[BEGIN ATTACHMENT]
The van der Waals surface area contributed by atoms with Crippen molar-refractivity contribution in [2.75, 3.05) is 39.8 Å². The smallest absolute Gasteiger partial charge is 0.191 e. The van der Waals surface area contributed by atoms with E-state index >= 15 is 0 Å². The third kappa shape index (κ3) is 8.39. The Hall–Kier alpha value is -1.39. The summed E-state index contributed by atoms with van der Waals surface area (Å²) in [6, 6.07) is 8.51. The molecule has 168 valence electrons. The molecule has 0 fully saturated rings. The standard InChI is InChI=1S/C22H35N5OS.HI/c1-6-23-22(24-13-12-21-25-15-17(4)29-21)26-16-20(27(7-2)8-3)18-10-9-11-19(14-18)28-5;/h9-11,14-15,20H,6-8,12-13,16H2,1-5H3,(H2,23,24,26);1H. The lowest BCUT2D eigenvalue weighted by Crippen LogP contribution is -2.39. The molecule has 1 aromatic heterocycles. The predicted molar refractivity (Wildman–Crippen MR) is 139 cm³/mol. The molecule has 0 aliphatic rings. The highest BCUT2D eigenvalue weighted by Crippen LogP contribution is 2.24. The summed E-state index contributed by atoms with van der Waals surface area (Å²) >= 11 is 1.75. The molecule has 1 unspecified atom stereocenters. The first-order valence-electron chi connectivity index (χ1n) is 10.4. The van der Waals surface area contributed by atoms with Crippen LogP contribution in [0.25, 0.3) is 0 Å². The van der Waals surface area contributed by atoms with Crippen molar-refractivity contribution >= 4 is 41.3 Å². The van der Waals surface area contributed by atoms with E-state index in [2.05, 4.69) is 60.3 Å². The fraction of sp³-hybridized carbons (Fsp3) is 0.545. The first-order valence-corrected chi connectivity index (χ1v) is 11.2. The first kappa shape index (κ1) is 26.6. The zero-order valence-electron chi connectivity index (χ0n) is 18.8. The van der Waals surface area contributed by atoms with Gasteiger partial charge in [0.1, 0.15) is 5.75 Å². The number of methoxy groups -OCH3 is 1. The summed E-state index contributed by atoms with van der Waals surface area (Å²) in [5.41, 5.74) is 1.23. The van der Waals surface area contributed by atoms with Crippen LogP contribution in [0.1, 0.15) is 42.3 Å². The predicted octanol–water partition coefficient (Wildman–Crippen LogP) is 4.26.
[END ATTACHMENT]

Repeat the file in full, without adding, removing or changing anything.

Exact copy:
The van der Waals surface area contributed by atoms with Crippen molar-refractivity contribution in [2.75, 3.05) is 39.8 Å². The smallest absolute Gasteiger partial charge is 0.191 e. The van der Waals surface area contributed by atoms with E-state index >= 15 is 0 Å². The third kappa shape index (κ3) is 8.39. The Hall–Kier alpha value is -1.39. The summed E-state index contributed by atoms with van der Waals surface area (Å²) in [6, 6.07) is 8.51. The molecule has 168 valence electrons. The molecule has 0 fully saturated rings. The standard InChI is InChI=1S/C22H35N5OS.HI/c1-6-23-22(24-13-12-21-25-15-17(4)29-21)26-16-20(27(7-2)8-3)18-10-9-11-19(14-18)28-5;/h9-11,14-15,20H,6-8,12-13,16H2,1-5H3,(H2,23,24,26);1H. The lowest BCUT2D eigenvalue weighted by Crippen LogP contribution is -2.39. The molecule has 1 aromatic heterocycles. The predicted molar refractivity (Wildman–Crippen MR) is 139 cm³/mol. The molecule has 0 aliphatic rings. The highest BCUT2D eigenvalue weighted by Crippen LogP contribution is 2.24. The summed E-state index contributed by atoms with van der Waals surface area (Å²) >= 11 is 1.75. The molecule has 1 unspecified atom stereocenters. The first-order valence-electron chi connectivity index (χ1n) is 10.4. The van der Waals surface area contributed by atoms with Crippen LogP contribution in [0.25, 0.3) is 0 Å². The van der Waals surface area contributed by atoms with Crippen molar-refractivity contribution >= 4 is 41.3 Å². The van der Waals surface area contributed by atoms with E-state index in [2.05, 4.69) is 60.3 Å². The fraction of sp³-hybridized carbons (Fsp3) is 0.545. The first-order valence-corrected chi connectivity index (χ1v) is 11.2. The first kappa shape index (κ1) is 26.6. The zero-order valence-electron chi connectivity index (χ0n) is 18.8. The van der Waals surface area contributed by atoms with Gasteiger partial charge in [0.1, 0.15) is 5.75 Å². The number of methoxy groups -OCH3 is 1. The summed E-state index contributed by atoms with van der Waals surface area (Å²) in [5.41, 5.74) is 1.23. The van der Waals surface area contributed by atoms with Crippen LogP contribution in [0.1, 0.15) is 42.3 Å². The predicted octanol–water partition coefficient (Wildman–Crippen LogP) is 4.26.